Government has been under enormous pressure to introduce a basic income grant. There is, however, an acknowledgment that the country does not have the fiscal space to introduce this grant and that doing so would pose a risk to the economy.
SA spends 3.3% of its GDP on social expenditure, which is high in comparison to other emerging marketing economies.
As far as tax increases are concerned, it is unlikely there will be a VAT hike announced. A year ago, former finance minister Tito Mboweni announced the corporate tax rate would be reduced by 1% to 27% in 2022. However, no mention of this change was made in the medium term budget, which raises the question of whether it remains on the agenda.
Tax brackets were increased by 5% last year, which was more than inflation, making it unlikely there will be significant changes this year. Other tax matters to keep an eye on include that tax breaks on retirement savings could be raised.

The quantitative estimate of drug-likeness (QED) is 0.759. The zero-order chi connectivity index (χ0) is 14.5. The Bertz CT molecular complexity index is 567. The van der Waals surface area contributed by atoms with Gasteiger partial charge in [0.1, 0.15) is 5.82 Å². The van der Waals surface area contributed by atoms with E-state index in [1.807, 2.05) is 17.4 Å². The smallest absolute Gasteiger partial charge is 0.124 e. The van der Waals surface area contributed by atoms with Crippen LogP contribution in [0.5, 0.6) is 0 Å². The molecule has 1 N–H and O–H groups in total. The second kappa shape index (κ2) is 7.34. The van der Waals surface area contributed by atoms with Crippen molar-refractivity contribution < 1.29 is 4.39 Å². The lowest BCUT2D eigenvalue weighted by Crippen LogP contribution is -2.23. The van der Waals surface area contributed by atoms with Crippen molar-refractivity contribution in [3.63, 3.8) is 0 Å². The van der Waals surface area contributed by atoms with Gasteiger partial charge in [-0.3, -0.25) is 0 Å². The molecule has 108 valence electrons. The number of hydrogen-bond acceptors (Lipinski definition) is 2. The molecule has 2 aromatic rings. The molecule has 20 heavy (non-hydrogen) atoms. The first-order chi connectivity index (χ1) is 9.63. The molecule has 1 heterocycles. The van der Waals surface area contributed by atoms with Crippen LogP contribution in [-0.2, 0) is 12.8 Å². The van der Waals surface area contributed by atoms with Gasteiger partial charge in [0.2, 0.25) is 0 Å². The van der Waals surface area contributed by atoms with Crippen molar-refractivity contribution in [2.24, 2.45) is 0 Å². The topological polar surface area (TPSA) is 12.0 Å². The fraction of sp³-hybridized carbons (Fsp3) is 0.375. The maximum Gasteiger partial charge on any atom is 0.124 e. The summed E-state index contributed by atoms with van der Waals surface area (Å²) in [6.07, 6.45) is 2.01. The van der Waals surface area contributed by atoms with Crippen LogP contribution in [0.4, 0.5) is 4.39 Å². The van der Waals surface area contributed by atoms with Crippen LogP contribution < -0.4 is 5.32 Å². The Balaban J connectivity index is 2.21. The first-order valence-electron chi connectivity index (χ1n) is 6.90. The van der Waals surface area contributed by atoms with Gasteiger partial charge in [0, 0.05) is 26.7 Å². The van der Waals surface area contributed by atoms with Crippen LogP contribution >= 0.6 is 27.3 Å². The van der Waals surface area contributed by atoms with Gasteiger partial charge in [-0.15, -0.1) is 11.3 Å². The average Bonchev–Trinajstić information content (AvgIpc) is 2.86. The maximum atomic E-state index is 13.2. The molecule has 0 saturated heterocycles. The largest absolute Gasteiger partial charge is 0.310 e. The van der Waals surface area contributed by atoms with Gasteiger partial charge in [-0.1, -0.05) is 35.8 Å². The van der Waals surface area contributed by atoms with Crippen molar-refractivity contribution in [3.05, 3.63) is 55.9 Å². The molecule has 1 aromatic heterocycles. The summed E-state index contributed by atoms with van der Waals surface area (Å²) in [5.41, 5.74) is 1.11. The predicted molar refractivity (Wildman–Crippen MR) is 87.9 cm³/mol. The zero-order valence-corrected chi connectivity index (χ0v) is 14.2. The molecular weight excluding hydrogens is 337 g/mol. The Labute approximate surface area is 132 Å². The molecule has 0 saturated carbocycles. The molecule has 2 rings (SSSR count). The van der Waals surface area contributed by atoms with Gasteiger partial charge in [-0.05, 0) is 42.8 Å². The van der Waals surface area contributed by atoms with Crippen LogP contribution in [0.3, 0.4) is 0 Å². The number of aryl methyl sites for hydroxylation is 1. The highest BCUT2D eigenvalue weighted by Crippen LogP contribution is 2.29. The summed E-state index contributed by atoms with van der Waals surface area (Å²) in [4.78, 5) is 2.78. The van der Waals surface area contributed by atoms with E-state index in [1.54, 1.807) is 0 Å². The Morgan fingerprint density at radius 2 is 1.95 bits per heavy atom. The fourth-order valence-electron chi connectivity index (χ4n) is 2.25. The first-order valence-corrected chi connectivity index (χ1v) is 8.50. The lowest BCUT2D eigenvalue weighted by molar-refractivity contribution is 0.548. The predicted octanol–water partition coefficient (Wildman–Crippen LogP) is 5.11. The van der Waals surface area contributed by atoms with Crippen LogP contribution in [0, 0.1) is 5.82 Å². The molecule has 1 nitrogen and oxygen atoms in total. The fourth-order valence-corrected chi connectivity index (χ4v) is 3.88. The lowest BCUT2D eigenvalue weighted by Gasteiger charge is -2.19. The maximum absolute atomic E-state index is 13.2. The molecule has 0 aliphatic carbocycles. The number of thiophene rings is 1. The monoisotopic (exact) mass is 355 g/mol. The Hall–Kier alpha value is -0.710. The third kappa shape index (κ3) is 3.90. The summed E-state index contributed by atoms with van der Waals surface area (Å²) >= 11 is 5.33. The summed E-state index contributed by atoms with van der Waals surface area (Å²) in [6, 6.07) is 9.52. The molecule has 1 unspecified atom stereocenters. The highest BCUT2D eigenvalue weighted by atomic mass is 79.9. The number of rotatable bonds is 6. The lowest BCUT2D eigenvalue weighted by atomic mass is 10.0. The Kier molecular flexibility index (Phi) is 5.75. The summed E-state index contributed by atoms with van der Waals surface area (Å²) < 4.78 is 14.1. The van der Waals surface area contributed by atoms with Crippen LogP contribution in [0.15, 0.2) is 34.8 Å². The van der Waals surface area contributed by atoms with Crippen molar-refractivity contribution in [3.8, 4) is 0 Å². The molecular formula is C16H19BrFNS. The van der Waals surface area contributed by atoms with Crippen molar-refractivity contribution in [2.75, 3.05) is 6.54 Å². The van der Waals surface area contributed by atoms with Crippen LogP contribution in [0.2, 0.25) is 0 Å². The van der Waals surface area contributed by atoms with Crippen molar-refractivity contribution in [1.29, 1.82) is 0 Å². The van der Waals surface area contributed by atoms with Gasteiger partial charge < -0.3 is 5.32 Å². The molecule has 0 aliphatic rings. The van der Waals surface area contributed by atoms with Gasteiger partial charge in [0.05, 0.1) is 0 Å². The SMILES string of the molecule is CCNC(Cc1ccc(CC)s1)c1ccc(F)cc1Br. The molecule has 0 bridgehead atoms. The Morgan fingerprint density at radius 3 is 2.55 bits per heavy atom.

In the 2021 budget speech, Mboweni said Treasury was relooking at regulations around the tax treatment of home office expenses. This would be a welcome amendment as the requirement to claim home office expenses are fairly stringent.
Those who will be looking to Godongwana’s maiden budget for innovative ideas on how to get SA back on a sound fiscal path are likely to be disappointed. However, there is cautious optimism the finance minister will endeavour to hold the line when it comes to not increasing taxes and trying to contain expenditure.
- Andrew Duvenage is MD of NFB Wealth Management